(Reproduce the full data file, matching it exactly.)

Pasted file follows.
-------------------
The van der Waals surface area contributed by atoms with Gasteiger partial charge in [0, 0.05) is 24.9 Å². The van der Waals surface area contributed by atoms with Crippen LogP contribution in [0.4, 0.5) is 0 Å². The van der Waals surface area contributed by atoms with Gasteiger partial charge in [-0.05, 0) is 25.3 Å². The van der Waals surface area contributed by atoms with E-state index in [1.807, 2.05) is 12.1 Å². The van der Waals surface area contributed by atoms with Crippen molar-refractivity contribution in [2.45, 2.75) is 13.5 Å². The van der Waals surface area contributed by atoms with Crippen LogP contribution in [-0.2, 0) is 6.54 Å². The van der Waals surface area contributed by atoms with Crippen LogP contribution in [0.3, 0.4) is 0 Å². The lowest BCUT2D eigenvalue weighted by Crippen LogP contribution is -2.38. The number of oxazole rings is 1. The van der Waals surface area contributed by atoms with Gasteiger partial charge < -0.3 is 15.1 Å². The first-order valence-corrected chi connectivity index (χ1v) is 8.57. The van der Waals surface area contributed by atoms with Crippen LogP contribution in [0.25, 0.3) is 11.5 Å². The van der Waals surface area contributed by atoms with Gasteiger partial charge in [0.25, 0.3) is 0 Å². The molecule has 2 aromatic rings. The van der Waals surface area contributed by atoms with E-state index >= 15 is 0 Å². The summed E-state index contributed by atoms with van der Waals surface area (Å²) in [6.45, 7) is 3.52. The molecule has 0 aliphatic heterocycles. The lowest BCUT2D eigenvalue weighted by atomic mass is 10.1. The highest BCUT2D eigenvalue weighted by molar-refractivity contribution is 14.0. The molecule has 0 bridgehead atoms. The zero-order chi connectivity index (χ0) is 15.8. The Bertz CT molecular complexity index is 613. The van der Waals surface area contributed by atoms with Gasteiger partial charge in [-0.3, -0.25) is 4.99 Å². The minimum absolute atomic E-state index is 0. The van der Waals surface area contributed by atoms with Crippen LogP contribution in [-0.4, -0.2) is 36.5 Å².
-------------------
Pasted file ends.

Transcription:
The van der Waals surface area contributed by atoms with Gasteiger partial charge in [0, 0.05) is 24.9 Å². The van der Waals surface area contributed by atoms with Crippen LogP contribution in [0.4, 0.5) is 0 Å². The van der Waals surface area contributed by atoms with Gasteiger partial charge in [-0.05, 0) is 25.3 Å². The van der Waals surface area contributed by atoms with E-state index in [1.807, 2.05) is 12.1 Å². The van der Waals surface area contributed by atoms with Crippen molar-refractivity contribution in [2.45, 2.75) is 13.5 Å². The van der Waals surface area contributed by atoms with Crippen LogP contribution in [-0.2, 0) is 6.54 Å². The van der Waals surface area contributed by atoms with Crippen LogP contribution in [0.3, 0.4) is 0 Å². The lowest BCUT2D eigenvalue weighted by Crippen LogP contribution is -2.38. The number of oxazole rings is 1. The van der Waals surface area contributed by atoms with Gasteiger partial charge < -0.3 is 15.1 Å². The first-order valence-corrected chi connectivity index (χ1v) is 8.57. The van der Waals surface area contributed by atoms with Crippen LogP contribution in [0.25, 0.3) is 11.5 Å². The van der Waals surface area contributed by atoms with Gasteiger partial charge in [0.25, 0.3) is 0 Å². The molecule has 2 aromatic rings. The van der Waals surface area contributed by atoms with E-state index >= 15 is 0 Å². The summed E-state index contributed by atoms with van der Waals surface area (Å²) in [6.45, 7) is 3.52. The molecule has 0 aliphatic heterocycles. The lowest BCUT2D eigenvalue weighted by atomic mass is 10.1. The highest BCUT2D eigenvalue weighted by molar-refractivity contribution is 14.0. The molecule has 0 bridgehead atoms. The zero-order chi connectivity index (χ0) is 15.8. The Bertz CT molecular complexity index is 613. The van der Waals surface area contributed by atoms with Gasteiger partial charge in [-0.3, -0.25) is 4.99 Å². The minimum absolute atomic E-state index is 0. The van der Waals surface area contributed by atoms with Crippen LogP contribution in [-0.4, -0.2) is 36.5 Å².